68th Pickering CBC – December 27, 2021
We held our 68th Christmas Bird Count for Pickering on Monday December 27,
2021. The count was sponsored by Pickering Naturalists. A total of 70
species were tallied, marginally above our ten-year average of 69.5
species. The highest count of the past decade was 83 species on last
year’s CBC. This year, there were 29 field observers and 12 feeder
watchers, substantially less than our record of 51 observers in 2018.
These participants tallied 18, 354 individual birds, significantly lower
than on last year’s CBC and well below our 10-year average of 25, 327. Our
14 teams for this year were out birding all day, and clocked 81 hours of
winter birding time.
At sunrise on count day, the ground was essentially bare. Conditions
changed rapidly over the course of an hour as a mid-morning mini-blizzard
swept through, depositing a shallow snowy blanket. (Note – the ice grips
that you conscientiously packed in the car with your winter gear will NOT
protect you from treacherous snow-covered ice UNLESS you actually wear
them!). Overall, CBC’ers were very relieved that the dire forecast, with
its risk of freezing rain/drizzle/lethal-precipitation and low temperatures
with lower wind chills and frost-biting winds did not come to pass. Actual
temperatures on the day ranged from minus 7 at daybreak to a high of minus
4 at sunset, with wind chills of - 13 dropping to a balmy - 11. Skies were
overcast. A mean Nor’easter inflicted winds of 11 to 32 km/hr, gusting up
to 42. Creeks were open and flowing but ponds were frozen.
Since the beginning of the count in 1949, a total of 154 species have been
recorded. You may have noted that the combination of “68th count” and
“began in 1949” is highly illogical. No, there wasn’t a time warp – in
fact, there was no Pickering CBC at all for five whole years, from 1995 to
1999. Rest assured that this violation of the prime directive (Thou shalt
count!) did not pass unnoticed by the Federation.
No additional species were added on this year’s CBC. We had our third-ever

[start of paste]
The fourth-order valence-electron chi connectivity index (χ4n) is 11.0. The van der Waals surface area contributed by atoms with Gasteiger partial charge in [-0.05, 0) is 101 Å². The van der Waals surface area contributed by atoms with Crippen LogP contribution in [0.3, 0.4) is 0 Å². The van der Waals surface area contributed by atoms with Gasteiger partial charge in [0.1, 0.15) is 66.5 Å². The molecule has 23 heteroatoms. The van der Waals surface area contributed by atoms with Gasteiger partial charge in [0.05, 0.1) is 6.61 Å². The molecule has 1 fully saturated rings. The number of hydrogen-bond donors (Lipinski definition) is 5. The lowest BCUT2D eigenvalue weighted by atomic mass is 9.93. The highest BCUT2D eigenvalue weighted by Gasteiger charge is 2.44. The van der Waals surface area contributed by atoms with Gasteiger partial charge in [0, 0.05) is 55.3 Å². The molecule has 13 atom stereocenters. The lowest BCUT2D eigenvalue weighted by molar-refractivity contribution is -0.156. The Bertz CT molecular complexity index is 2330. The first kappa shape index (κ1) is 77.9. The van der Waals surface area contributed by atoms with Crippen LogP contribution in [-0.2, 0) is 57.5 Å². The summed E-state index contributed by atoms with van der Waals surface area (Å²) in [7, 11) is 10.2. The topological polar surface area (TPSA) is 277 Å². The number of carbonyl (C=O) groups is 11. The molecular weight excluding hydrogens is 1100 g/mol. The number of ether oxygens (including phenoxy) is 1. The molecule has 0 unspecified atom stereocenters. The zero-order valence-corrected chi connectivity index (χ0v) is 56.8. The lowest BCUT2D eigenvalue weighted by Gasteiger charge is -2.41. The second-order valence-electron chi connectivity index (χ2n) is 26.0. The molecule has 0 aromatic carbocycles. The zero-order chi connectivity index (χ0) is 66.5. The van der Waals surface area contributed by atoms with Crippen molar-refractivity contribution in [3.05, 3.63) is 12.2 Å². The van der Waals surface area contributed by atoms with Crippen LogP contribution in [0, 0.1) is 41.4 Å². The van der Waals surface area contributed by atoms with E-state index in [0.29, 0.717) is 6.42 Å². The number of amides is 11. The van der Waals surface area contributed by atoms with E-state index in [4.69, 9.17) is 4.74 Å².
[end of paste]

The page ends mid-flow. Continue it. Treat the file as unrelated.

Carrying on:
Yellow-bellied Sapsucker (the first was in 1990, and the second was last
Unusual species for this year’s CBC included Lesser Scaup – 1 (only seen on
7 previous counts, and not since 2013), American Coot – 1 (only seen on 11
previous counts), Snowy Owl – 1 (first time on CBC since 2012), and Merlin
– 2 (8th time on CBC).
We had our highest-ever counts for Carolina Wren – 6 (3 seen in 2019 and
2020; only the 10th time on the count) and Dark-eyed Junco – 727 (maximum
was 664 in 2020 and 2005). Second-highest counts were made for Mute Swan –
142 (maximum was 157 last year), Northern Flicker – 5 (maximum was 13 in
1970), White-crowned Sparrow – 4 (maximum was 6 in 1986, and 4 were seen in
2003; only 11th time on count), White-throated sparrow – 38 (maximum was 54
in 1980) and Northern Cardinal – 179 (maximum was 264 last year). Two
other relatively high tallies were those for Common Merganser – 164 (third
highest, highest since 2007, maximum was 312 in 1977) and Golden-crowned
Kinglet – 15 (highest since 2011, maximum was 86 in 1967).
Species seen only in low numbers included American Black Duck – 8, Mallard
– 463, Greater Scaup – 355, Long-tailed Duck – 86 and Wild Turkey – 16.
Each of these tallies represents only about one third to one half of the
respective 10-year average figures.
The most notable misses for this year’s CBC were Belted Kingfisher (seen on
7 of the last 10 counts), Great Horned Owl (seen on 3 of the last ten
years), Brown Creeper (only the third miss in 30 years) and Snow Bunting
(last miss was 2004).
Four species were seen during count week, but not found on the CBC day
itself. These uncooperative species were: Double-crested Cormorant (only
seen 4 times on count), Short-eared Owl (only seen 6 times on count),
Peregrine Falcon (seen in 6 of the last 11 years), and Northern Mockingbird
(seen most years). Thanks to Yogi Floegel, Gary Hayward, Martha Miller and
Jonathan & Rosemary Oliver for these additional observations.
The Pickering CBC was initiated by Dr. J. Murray Speirs on Jan. 2, 1949. The
count area extends from the shores of Lake Ontario north to the Oak Ridges
moraine. It is centred at latitude 43.902 degrees north, and longitude
79.097 degrees west. The CBC area incorporates the neighbouring community
of Ajax, as well as portions of Lynde Shores Conservation Area, including
part of Cranberry Marsh, in Durham Region.
Please visit our website at www.pickeringnaturalists.org for more
information on the club.
A heartfelt thank-you is extended to all of the field counters and feeder
watchers. Our great appreciation goes to Dan Shire and Karen McKillop, who
assembled the final tallies and completed data entry; and to Carolyn King,
who communicated with observers and provided much additional research.
This year’s compilation, including any massive mistakes, outrageous
omissions, or lapses into significant senility, was completed by the
Sorry for the late posting,